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Action Constraint

The Action constraint is powerful. It allows you control an Action using the transformations of another object.

The underlying idea of the Action constraint is very similar to the one behind the Drivers, except that the former uses a whole action (i.e. a bunch a Fcurves of the same type), while the latter controls a single Fcurve of their “owner”…

Note that even if the constraint accepts the Mesh action type, only the Object, Pose and Constraint types are really working, as constraints can only affect objects' or bones' transform properties, and not meshes’ shapes… . Also note that only the object transformation (location, rotation, scale) is affected by the action, if the action contains keyframes for other properties they are ignored, as constraints do not influence those.

As an example, let’s assume you have defined an Object action (it can be assigned to any object, or even no object at all), and have mapped it on your owner through an Action constraint, so that moving the target in the [0.0, 2.0] range along its X axis maps the action content on the owner in the [0, 100] frame range. This will mean that when the target’s X property is 0.0, the owner will be as if in frame 0 of the linked action; with the target’s X property at 1.0, the owner will be as if in frame 50 of the linked action, etc.

Options

Action panel
Target
This constraint uses one target, and is not functional (red state) when it has none.
Bone
When target is an armature object, use this field to select the target bone.
Transform Channel
This drop-down list controls which transform property (location, rotation or scale along/around one of its axes) from the target to use as “action driver”.
Target Space
This constraint allows you to choose in which space to evaluate its target’s transform properties.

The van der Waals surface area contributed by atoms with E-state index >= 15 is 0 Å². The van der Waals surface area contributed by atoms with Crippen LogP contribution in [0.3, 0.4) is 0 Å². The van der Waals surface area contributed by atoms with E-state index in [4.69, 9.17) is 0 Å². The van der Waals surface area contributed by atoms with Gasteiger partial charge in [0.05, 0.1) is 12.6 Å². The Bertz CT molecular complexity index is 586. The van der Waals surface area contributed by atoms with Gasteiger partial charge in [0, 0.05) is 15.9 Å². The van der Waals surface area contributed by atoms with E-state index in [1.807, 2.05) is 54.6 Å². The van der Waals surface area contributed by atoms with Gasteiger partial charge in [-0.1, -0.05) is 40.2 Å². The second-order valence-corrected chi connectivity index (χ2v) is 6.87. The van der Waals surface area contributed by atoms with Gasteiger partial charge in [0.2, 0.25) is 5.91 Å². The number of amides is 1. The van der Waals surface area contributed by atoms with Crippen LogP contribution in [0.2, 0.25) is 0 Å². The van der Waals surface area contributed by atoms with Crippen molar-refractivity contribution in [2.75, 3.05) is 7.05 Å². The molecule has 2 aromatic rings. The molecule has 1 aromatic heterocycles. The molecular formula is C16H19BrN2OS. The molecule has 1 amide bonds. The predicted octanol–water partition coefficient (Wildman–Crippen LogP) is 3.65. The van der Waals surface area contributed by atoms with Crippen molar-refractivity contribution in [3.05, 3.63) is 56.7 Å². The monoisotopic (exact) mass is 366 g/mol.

To Action
Select the name of the action you want to use.
Exclamation mark.png
Even though it might not be in red state (UI refresh problems…), this constraint is obviously not functional when this field does not contain a valid action.
Object Action
Bones only, when enabled, this option will make the constrained bone use the “object” part of the linked action, instead of the “same-named pose” part. This allows you to apply the action of an object to a bone.
Target Range Min/Max
The lower and upper bounds of the driving transform property value.
By default, both values are set to 0.0
Exclamation mark.png
Unfortunately, here again we find the constraints limitations:
  • When using a rotation property as “driver”, these values are “mapped back” to the [-180.0°, 180.0°[ range.
  • When using a scale property as “driver”, these values are limited to null or positive values.
Action Range Start/End
The starting and ending frames of the action to be mapped.
Note that:
  • These values must be strictly positive.
  • By default, both values are set to 0, which disables the mapping (i.e. the owner just gets the properties defined at frame 0 of the linked action…).

Notes

  • When the linked action affects some location properties, the owner’s existing location is added to the result of evaluating this constraint (exactly as when the Offset button of the Copy Location constraint is enabled…).